For independent analysis, briefings and insight into the Middle East’s wide-ranging security problems, please get in touch.
With disastrous consequences for many of its inhabitants, the Middle East has long been a by-word for security problems. The region is almost a test-bed for security theories, with war; guerrilla war; civil war; proxy war; and assymetric warfare all in evidence. The ancient maxim ‘The enemy of my enemy is my friend’ remains true among the states of the region. What factors are at play in this region to undermine the effectiveness of state security? What would stability look like and is true stability in the Middle East even achievable?
Of course, with 22 Arab countries and their non-Arab neighbours, there are plenty of differences in security challenges to accompany Middle East’s pan-Arab shared security challenges. Some of these challenges are actually global challenges with a regional flavour.
Mark began his career in British military intelligence with a Middle East and Arabic specialism. He was one of 2 to finish his training from 12 starters. He served in the Gulf War, that liberated Kuwait from Saddam Hussein’s occupying forces. As well as learning Arabic and enhancing his active listening skills as a linguist, Mark was trained in military intelligence analysis.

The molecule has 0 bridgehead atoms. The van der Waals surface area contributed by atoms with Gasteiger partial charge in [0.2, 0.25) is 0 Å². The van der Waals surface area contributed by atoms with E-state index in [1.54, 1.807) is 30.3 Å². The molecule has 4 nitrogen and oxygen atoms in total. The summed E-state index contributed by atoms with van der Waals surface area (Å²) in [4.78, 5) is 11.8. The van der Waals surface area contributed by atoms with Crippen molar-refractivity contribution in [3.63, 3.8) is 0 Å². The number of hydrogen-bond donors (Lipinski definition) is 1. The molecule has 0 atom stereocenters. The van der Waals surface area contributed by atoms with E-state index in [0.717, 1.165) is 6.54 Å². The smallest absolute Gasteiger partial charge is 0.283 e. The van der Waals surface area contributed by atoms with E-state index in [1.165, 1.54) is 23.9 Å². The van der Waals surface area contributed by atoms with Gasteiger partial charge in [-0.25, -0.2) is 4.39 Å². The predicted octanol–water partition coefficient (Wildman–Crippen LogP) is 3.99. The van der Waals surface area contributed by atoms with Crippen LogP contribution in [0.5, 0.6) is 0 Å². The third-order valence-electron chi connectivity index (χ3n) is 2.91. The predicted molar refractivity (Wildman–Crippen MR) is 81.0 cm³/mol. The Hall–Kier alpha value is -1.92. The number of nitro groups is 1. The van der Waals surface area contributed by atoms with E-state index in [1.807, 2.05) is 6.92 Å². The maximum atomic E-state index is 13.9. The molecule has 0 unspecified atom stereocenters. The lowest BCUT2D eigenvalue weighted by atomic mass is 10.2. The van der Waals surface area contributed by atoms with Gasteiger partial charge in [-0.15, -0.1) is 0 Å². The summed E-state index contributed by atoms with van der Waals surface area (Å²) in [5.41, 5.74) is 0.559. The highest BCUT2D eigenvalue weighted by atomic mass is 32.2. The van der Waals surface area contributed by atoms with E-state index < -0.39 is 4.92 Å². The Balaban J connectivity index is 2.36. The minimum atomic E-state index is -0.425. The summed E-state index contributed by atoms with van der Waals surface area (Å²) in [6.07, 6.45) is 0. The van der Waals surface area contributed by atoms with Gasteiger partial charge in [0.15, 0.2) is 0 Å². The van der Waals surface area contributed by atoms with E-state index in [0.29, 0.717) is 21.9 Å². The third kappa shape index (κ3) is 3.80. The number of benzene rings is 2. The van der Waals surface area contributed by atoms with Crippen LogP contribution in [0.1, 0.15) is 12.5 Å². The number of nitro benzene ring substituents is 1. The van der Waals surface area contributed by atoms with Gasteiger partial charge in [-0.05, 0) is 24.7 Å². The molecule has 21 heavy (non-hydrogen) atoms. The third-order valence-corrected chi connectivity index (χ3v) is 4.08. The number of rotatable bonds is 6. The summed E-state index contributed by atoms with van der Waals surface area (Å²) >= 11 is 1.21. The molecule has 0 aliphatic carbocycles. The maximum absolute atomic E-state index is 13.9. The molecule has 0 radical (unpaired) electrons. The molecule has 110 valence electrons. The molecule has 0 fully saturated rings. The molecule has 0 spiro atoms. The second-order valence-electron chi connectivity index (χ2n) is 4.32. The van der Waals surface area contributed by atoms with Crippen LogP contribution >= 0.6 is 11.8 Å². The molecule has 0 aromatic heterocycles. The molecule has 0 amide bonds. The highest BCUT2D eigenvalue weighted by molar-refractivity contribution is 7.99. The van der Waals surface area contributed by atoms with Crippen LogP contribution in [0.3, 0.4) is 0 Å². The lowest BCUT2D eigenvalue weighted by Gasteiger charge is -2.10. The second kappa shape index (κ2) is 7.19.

Mark’s MA is in International Security and the Politics of Terror, where his dissertation focussed on aspects of the security of religious tourism. He has an extensive knowledge of the military and security capabilities of police, military, paramilitary and irregular forces in the Middle East, as well as the extent of their involvement in business and politics.
He worked as a civilian analyst in Iraq for 5 years, starting in Basra and then alongside the US Army and Defense Department in Baghdad for 4 years. So he has professional insight into Iraq’s particular situation, as well as the wider Levant and Gulf. His long-term understanding of Egypt stems from working there in the early 1990s and visiting regularly since then.